Understanding heart palpitations

Understanding heart palpitations

Understanding different heart conditions is the best way to stay healthy and prevent any sudden emergency.

You may have heard of heart palpitations, but not entirely sure what they are or if they are serious.

Dr. Cameron Haery, cardiologist with Advocate Heart Institute at Illinois Masonic Medical Center in Chicago, shares what you need to know about this condition:

What are heart palpitations?
Palpitations make your heart feel like it is beating too fast, fluttering, skipping a beat or pumping harder than usual. Typically, you feel palpitations in the chest, throat or neck, he says.

What causes palpitations?
There are several factors that influence why heart palpitations happen. Most of the time they aren’t harmful and in fact people usually have one at some time in their life and don’t even realize it. Heart palpitations can be caused by anxiety, stress, fear, caffeine, nicotine, diet pills or other stimulants.

Other medical conditions can bring on palpitations including infections, overactive thyroid, anemia, low blood sugar, diseases of the heart muscles, valves or coronary arteries and perimenopause., Dr. Haery adds.

When should I be concerned?
If you are experiencing palpitations that are infrequent and last only a few seconds, then don’t worry, he suggests. However, Dr. Haery recommends that if they are frequent, persistent and are accompanied by chest pain discomfort, fainting, dizziness, sweating and shortness of breath then you should seek immediate medical attention.

How do you diagnosis the condition?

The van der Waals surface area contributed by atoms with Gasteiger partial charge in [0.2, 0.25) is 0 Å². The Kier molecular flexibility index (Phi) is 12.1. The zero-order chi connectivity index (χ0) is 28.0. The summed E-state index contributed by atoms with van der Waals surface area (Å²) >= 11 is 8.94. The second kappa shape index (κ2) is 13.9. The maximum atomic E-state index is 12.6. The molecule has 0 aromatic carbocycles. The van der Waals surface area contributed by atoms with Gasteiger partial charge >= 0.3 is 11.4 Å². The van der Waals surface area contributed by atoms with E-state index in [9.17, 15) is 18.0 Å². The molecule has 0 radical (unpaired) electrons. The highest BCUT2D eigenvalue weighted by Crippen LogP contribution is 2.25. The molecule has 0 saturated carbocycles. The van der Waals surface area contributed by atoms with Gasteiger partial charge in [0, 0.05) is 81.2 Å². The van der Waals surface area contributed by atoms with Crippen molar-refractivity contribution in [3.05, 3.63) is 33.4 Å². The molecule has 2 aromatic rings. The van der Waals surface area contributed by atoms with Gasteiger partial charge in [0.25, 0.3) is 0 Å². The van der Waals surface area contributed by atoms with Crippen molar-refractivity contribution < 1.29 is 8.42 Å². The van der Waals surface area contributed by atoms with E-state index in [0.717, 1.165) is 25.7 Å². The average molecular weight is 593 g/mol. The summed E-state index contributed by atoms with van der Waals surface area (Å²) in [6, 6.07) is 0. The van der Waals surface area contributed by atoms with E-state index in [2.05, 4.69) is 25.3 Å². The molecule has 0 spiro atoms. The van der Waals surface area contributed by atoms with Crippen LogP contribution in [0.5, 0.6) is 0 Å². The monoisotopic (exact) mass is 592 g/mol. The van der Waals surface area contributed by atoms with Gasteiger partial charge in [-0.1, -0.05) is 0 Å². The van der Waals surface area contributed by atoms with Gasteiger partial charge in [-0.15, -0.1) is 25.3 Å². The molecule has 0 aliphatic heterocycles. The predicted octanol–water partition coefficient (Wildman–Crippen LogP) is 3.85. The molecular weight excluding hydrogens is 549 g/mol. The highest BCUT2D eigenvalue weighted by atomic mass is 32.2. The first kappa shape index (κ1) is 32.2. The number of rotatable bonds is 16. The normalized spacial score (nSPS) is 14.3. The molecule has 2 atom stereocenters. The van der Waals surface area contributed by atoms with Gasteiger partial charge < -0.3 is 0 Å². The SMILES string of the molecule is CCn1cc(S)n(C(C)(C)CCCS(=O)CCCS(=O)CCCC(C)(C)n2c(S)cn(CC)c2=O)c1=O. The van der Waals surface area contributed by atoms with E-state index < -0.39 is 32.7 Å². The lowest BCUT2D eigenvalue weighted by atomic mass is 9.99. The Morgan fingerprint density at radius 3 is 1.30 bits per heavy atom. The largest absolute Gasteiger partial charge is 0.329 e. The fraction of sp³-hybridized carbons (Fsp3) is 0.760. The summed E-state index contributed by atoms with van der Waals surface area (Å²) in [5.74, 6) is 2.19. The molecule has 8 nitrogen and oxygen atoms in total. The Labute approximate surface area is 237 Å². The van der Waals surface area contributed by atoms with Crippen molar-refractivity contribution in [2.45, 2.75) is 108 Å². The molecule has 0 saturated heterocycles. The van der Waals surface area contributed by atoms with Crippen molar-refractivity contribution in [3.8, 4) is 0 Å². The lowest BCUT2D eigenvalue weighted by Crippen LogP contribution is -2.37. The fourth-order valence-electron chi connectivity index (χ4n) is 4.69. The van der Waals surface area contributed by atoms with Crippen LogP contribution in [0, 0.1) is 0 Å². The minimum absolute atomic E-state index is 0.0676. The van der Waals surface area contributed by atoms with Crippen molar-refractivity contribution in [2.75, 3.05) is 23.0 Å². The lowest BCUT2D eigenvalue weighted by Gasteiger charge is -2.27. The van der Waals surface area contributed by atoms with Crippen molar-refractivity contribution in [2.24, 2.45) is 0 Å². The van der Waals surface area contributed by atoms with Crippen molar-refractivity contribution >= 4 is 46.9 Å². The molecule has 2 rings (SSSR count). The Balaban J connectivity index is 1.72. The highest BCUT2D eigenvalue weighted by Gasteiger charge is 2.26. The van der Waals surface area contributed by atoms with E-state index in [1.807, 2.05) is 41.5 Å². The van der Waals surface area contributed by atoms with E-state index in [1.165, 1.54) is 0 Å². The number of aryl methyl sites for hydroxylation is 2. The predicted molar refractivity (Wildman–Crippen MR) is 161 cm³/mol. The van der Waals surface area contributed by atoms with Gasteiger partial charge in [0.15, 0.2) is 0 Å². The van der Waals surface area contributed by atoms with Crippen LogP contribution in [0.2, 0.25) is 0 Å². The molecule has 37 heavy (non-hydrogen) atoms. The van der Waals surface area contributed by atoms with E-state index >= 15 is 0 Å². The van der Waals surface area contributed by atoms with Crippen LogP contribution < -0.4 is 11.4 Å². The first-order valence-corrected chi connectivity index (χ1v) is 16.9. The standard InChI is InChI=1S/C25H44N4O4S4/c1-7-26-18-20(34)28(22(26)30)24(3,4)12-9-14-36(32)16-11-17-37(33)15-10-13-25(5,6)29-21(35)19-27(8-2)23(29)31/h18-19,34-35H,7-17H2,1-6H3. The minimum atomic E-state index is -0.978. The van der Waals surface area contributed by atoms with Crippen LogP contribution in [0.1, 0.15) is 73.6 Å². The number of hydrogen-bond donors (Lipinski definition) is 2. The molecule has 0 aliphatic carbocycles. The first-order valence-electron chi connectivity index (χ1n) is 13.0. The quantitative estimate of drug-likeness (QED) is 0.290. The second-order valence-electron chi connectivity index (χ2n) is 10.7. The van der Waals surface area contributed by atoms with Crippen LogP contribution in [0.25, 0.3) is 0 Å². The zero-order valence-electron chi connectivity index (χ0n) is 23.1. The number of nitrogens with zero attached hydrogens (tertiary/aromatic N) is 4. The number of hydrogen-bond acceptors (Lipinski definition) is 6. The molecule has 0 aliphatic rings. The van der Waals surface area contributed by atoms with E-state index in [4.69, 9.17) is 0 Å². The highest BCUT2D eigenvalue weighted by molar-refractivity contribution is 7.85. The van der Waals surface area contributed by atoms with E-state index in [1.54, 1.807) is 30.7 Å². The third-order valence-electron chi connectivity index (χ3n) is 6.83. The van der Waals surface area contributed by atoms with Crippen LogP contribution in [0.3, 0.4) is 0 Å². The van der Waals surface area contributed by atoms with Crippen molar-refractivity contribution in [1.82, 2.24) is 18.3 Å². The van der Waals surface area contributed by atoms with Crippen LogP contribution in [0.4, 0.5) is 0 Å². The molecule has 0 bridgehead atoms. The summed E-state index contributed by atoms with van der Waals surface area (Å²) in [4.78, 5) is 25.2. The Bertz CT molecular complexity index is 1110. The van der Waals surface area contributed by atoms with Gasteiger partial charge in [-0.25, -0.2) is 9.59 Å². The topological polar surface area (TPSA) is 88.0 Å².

Sometimes it’s hard for the doctor to fully determine what the cause of the palpitations is without the patient experiencing them first-hand at the doctor’s office. The best way a physician can determine the symptoms is by asking a few questions to better determine the cause. Questions may include your medical history, detailed questions about your symptoms, a review of any medication and/or herbal products, along with details about your diet, he says.

What is the best form of treatment?
Palpitations do not always require treatment, but your doctor will use diagnostic testing to make that determination. The tests may include an electrocardiogram or an echocardiogram.

Do you know your risk for heart disease? Take Advocate Heart Institute’s heart risk assessment here. If you are at high risk, see an Advocate cardiologist within 24 hours.

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health enews Staff
health enews Staff

health enews staff is a group of experienced writers from our Advocate Aurora Health sites, which also includes freelance or intern writers.